The Consumer Financial Protection Bureau (CFPB) issued a highlighting the challenges American families face when debt collectors pursue allegedly unpaid medical bills. Discussing the 8,500 complaints submitted in 2022 by servicemembers, older adults, and other consumers relating to medical debt collections, the CFPB’s annual report to Congress on the Fair Debt Collection Practices Act describes how the CFPB and states have worked to stop the collections of medical bills that are inaccurate or not even owed at all. The report also provides updates on the debt collection market more broadly and summarizes activities by the CFPB and other federal agencies relating to debt collection, including the Federal Trade Commission (FTC) and its actions under the FTC Act to protect small businesses from unfair and deceptive debt collection practices.
Tens of millions of people are pursued by debt collectors for medical bills, and today’s report highlights the problem of the collection of medical bills that are inaccurate or not owed. The CFPB has previously described the significant evidence, including from consumers themselves, that the collection, furnishing, and reporting of medical bills is plagued by inaccuracies.
CFPB financial report fiscal year 2023
The Consumer Financial Protection Bureau released the financial report for fiscal year 2023. As required by the Dodd-Frank Act, the CFPB prepared comparative financial statements for fiscal years 2023 and 2022. The Government Accountability Office (GAO) rendered an unmodified audit opinion on our financial statements. GAO found that CFPB maintained in all material respects, effective internal control over financial reporting as of September 30, 2023. Also, GAO reported that its test for compliance with provisions of applicable laws, regulations, contracts and grant agreements disclosed no instances of noncompliance for fiscal year 2023…
Recently, the CFPB announced several annual threshold adjustment final rules.
The first rule is a joint rulemaking between the CFPB, the Federal Reserve Board, and the Office of the Comptroller of the Currency to adjust the threshold for exempting loans from special appraisal requirements under the TILA Higher Priced Mortgage Loan Appraisal rule.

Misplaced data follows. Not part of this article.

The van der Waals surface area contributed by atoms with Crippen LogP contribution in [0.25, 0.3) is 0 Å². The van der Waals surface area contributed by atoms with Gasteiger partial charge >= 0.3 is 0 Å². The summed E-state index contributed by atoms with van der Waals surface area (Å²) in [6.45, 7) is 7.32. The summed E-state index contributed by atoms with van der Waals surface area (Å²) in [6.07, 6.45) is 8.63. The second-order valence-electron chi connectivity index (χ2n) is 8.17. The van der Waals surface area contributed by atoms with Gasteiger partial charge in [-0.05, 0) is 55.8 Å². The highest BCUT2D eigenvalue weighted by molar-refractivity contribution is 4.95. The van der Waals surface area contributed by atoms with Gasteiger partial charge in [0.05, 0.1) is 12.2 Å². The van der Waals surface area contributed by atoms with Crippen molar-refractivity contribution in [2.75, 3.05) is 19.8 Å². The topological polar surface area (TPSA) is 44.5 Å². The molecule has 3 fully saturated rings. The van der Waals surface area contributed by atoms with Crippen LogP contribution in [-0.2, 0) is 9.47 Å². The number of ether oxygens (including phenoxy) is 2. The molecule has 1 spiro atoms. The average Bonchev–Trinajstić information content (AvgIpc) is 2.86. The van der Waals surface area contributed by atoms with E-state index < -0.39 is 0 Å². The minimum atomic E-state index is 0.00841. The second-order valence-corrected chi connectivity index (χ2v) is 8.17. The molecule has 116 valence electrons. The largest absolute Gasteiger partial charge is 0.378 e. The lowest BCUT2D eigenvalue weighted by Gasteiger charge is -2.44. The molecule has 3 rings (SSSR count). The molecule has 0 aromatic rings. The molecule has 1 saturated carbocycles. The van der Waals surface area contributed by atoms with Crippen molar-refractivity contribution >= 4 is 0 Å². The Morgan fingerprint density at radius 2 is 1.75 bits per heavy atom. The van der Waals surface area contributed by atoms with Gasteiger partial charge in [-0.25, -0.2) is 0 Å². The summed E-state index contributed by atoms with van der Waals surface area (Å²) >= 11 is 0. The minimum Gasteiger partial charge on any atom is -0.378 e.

The second and third rules are joint rulemakings between the CFPB and the Federal Reserve Board to adjust the thresholds in Regulation Z and Regulation M for determining the exempt consumer credit transactions under TILA and the exempt consumer lease transactions under the Consumer Leasing Act.
The fourth rule is a CFPB rulemaking to adjust the maximum amount consumer reporting agencies may charge consumers for making a file disclosure to a consumer under the FCRA.
These adjustments are effective January 1, 2024.
- You can access the HPML threshold adjustment here: https://www.consumerfinance.gov/policy-compliance/rulemaking/final-rules/appraisals-higher-priced-mortgage-loans-exemption-threshold-adjustments/.
- You can access the Regulation Z threshold adjustments here: https://www.consumerfinance.gov/policy-compliance/rulemaking/final-rules/truth-lending-regulation-z-threshold-adjustments/.
- You can access the Regulation M threshold adjustments here: https://www.consumerfinance.gov/policy-compliance/rulemaking/final-rules/consumer-leasing-regulation-m-adjustments/.
- You can access the FCRA threshold adjustment here: https://www.consumerfinance.gov/policy-compliance/rulemaking/final-rules/fair-credit-reporting-act-disclosures/.
The Federal Reserve Board and the Consumer Financial Protection Bureau today announced the dollar thresholds used to determine whether certain consumer credit and lease transactions in 2024 are subject to certain Regulation Z (Truth in Lending) and Regulation M (Consumer Leasing) requirements.
By law, the agencies are required to adjust the thresholds annually based on the annual percentage increase in the Consumer Price Index for Urban Wage Earners and Clerical Workers, known as CPI-W. Transactions at or below the thresholds are subject to the protections of the regulations.
Specifically, based on the annual percentage increase in the CPI-W as of June 1, 2023, Regulation Z (Truth in Lending) and Regulation M (Consumer Leasing) generally will apply to consumer credit transactions and consumer leases of $69,500 or less in 2024. However, private education loans and loans secured by real property, such as mortgages, are subject to Regulation Z (Truth in Lending) regardless of the amount of the loan.
The Consumer Financial Protection Bureau, the Federal Reserve Board, and the Office of the Comptroller of the Currency today announced that the 2024 threshold for whether higher-priced mortgage loans are subject to special appraisal requirements will increase from $31,000 to $32,400.
The threshold amount will be effective January 1, 2024, and is based on the annual percentage increase in the Consumer Price Index for Urban Wage Earners and Clerical Workers, known as CPI-W, as of June 1, 2023.
The Dodd-Frank Act added special appraisal requirements for higher-priced mortgage loans, including that creditors obtain a written appraisal based on a physical visit to the interior of the home before making a higher-priced mortgage loan. The rules implementing these requirements contain an exemption for loans of $25,000 or less, adjusted annually to reflect CPI-W increases.